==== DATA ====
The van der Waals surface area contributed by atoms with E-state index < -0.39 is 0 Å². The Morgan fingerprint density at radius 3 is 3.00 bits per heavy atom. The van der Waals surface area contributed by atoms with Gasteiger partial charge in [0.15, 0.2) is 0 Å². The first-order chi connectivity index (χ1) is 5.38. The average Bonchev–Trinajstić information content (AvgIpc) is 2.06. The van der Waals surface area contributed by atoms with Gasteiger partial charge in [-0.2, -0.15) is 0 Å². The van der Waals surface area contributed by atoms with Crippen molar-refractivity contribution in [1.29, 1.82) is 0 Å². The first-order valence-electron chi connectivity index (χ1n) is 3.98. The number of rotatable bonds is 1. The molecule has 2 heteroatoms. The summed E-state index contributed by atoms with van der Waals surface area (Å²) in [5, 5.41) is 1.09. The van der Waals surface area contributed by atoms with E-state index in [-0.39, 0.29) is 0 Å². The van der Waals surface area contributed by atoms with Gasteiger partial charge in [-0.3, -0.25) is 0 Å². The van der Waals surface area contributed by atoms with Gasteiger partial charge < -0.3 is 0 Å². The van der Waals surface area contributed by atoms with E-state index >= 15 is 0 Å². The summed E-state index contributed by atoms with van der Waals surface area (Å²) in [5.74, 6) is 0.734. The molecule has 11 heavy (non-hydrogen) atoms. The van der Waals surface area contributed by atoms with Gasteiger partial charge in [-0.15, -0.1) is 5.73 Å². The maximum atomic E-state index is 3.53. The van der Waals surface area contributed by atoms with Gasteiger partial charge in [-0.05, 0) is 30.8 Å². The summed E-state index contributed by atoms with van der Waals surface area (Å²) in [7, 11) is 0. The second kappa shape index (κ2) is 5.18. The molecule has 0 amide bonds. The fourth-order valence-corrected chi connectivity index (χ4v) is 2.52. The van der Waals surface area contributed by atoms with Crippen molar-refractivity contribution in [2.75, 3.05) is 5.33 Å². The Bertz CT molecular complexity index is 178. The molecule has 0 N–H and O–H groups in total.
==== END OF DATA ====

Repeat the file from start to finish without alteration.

The van der Waals surface area contributed by atoms with E-state index < -0.39 is 0 Å². The Morgan fingerprint density at radius 3 is 3.00 bits per heavy atom. The van der Waals surface area contributed by atoms with Gasteiger partial charge in [0.15, 0.2) is 0 Å². The first-order chi connectivity index (χ1) is 5.38. The average Bonchev–Trinajstić information content (AvgIpc) is 2.06. The van der Waals surface area contributed by atoms with Gasteiger partial charge in [-0.2, -0.15) is 0 Å². The van der Waals surface area contributed by atoms with Crippen molar-refractivity contribution in [1.29, 1.82) is 0 Å². The first-order valence-electron chi connectivity index (χ1n) is 3.98. The number of rotatable bonds is 1. The molecule has 2 heteroatoms. The summed E-state index contributed by atoms with van der Waals surface area (Å²) in [5, 5.41) is 1.09. The van der Waals surface area contributed by atoms with E-state index in [-0.39, 0.29) is 0 Å². The van der Waals surface area contributed by atoms with Gasteiger partial charge in [-0.3, -0.25) is 0 Å². The van der Waals surface area contributed by atoms with Gasteiger partial charge < -0.3 is 0 Å². The van der Waals surface area contributed by atoms with E-state index >= 15 is 0 Å². The summed E-state index contributed by atoms with van der Waals surface area (Å²) in [5.74, 6) is 0.734. The molecule has 11 heavy (non-hydrogen) atoms. The van der Waals surface area contributed by atoms with Gasteiger partial charge in [-0.15, -0.1) is 5.73 Å². The maximum atomic E-state index is 3.53. The van der Waals surface area contributed by atoms with Gasteiger partial charge in [-0.05, 0) is 30.8 Å². The summed E-state index contributed by atoms with van der Waals surface area (Å²) in [7, 11) is 0. The second kappa shape index (κ2) is 5.18. The molecule has 0 amide bonds. The fourth-order valence-corrected chi connectivity index (χ4v) is 2.52. The van der Waals surface area contributed by atoms with Crippen molar-refractivity contribution in [2.75, 3.05) is 5.33 Å². The Bertz CT molecular complexity index is 178. The molecule has 0 N–H and O–H groups in total.